Monday 26th August; Northbrook lock to past Somerton Deep lock
It was delightfully cool when we set off soon after 8, with a short delay while I trotted back to retrieve a forgottenmooring pin!
The horses were enjoying the early coolness, but by 9 it was hot and it just got hotter. And hotter!
We were behind a boat at Dashwood, the first lock, but then enjoyed a pleasant cruise on the long run to Heyford, especially the shady bits! There is a garden alongside the canal in Heyford, with a thriving veg patch which I eyed enviously. Why doesn’t mine look so wonderful? Could be something to do with going boating instead of gardening, I suppose ….
It was changeover day at Oxford Narrowboats, with families hauling luggage back to their cars. All the ones we have spoken to have had a great time, even on the day it rained! There were a few boats on the move, but there was enough time to pause at Allen’s lock for a bowl of blackberries.
The cattle on Somerton Meadows were drifting across to seek the shade before it vanished as the sun moved round.
At Somerton Deep lock we were delighted to see no queue for once, and even better, a boat just emerging from the bottom. And with a boat waiting at the top there was extra crew for the work. It didn’t make the top paddles any easier though – I did one with my longer windlass but the other lady couldn’t shift hers. On we went, wilting in the heat, through the open Chisnell lift bridge, then past our normal mooring along here to find somewhere with some shade so we could have lunch without melting. With the window hoppers out since first thing, and the curtains drawn, it wasn’t too hot inside.
Then it was time to haul the fridge out, clean the back and try and improve the ventilation at the back. Dave had routed out 3 holes in the floor, to get air from the bilge, a few years ago.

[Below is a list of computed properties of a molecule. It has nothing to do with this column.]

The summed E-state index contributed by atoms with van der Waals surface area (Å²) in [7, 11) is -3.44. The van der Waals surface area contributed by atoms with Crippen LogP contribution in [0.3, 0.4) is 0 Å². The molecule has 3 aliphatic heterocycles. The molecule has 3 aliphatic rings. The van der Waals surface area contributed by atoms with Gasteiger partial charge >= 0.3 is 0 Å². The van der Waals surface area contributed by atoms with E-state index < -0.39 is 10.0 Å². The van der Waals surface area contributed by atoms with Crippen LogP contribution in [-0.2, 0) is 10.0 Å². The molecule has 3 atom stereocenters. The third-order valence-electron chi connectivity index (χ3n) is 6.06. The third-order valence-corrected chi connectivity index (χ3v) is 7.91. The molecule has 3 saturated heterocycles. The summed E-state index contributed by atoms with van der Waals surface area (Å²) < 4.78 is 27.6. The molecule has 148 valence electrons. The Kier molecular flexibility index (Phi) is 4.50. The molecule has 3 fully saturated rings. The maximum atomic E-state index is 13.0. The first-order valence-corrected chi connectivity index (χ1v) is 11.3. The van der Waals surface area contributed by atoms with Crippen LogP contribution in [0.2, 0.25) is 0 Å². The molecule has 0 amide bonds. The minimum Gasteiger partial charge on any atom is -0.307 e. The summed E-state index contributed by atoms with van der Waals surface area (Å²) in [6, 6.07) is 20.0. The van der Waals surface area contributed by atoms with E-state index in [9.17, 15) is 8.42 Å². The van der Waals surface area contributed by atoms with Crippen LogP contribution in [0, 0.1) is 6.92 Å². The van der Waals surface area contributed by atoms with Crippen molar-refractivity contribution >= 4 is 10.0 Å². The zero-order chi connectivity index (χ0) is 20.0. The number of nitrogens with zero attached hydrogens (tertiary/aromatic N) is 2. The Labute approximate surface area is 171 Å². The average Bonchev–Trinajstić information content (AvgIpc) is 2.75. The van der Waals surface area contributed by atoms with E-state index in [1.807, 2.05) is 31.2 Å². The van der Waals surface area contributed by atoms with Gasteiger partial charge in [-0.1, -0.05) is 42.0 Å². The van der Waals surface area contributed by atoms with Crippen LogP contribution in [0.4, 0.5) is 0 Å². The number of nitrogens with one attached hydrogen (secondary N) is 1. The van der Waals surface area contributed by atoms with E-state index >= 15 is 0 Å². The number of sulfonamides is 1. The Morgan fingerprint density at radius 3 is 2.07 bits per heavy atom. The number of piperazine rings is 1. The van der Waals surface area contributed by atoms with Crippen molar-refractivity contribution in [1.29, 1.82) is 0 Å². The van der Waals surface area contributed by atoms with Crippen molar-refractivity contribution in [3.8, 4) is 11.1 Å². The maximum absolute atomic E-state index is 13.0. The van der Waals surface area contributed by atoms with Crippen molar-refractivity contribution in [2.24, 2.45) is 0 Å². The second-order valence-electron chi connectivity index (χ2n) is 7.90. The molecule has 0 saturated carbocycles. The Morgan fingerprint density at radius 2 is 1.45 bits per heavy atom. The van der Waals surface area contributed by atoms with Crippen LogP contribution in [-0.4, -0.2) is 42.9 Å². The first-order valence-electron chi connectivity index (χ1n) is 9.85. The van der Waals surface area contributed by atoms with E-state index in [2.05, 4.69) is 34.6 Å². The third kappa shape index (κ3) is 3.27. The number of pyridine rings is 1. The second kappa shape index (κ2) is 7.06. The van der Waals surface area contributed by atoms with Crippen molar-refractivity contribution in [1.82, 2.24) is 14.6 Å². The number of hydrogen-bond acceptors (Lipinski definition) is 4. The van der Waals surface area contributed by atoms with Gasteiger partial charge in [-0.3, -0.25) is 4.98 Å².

But we don’t know if it’s the batteries beginning to show their age, or just that the fridge can’t cope with the intense heat and is using much more power than usual. As the router bits and pieces were at home, Dave had to use the drill. This time the holes went through to the locker under the dinette. You can see that Dave encountered the ballast when he made the holes into the bilge. He also had to be careful that the holes weren't where the fridge feet go.
Once that was done, I made some gingerbread – we have run out of cake and gingerbread takes less time to cook than a fruit cake – and a quiche for tea tonight, so we can have something cool to eat this evening. We had an assortment of towels keeping the direct sun off the cratch and side hatch, and gradually the sun went round and we were in cool shade once more. We had already decided we were staying put, so out came the chairs, cool drinks and newspapers.
The swallows were twittering and zooming around, making us realise autumn is on the way in spite of the heat wave. If you ignored the distant sound of the M40, the trains, small planes and farm machinery, it’s a very quiet spot! Gradually the planes went home and the farm work stopped, but the M40 kept on till late.
6 ½ miles, 4 locks, 1 lift bridge plus one left open.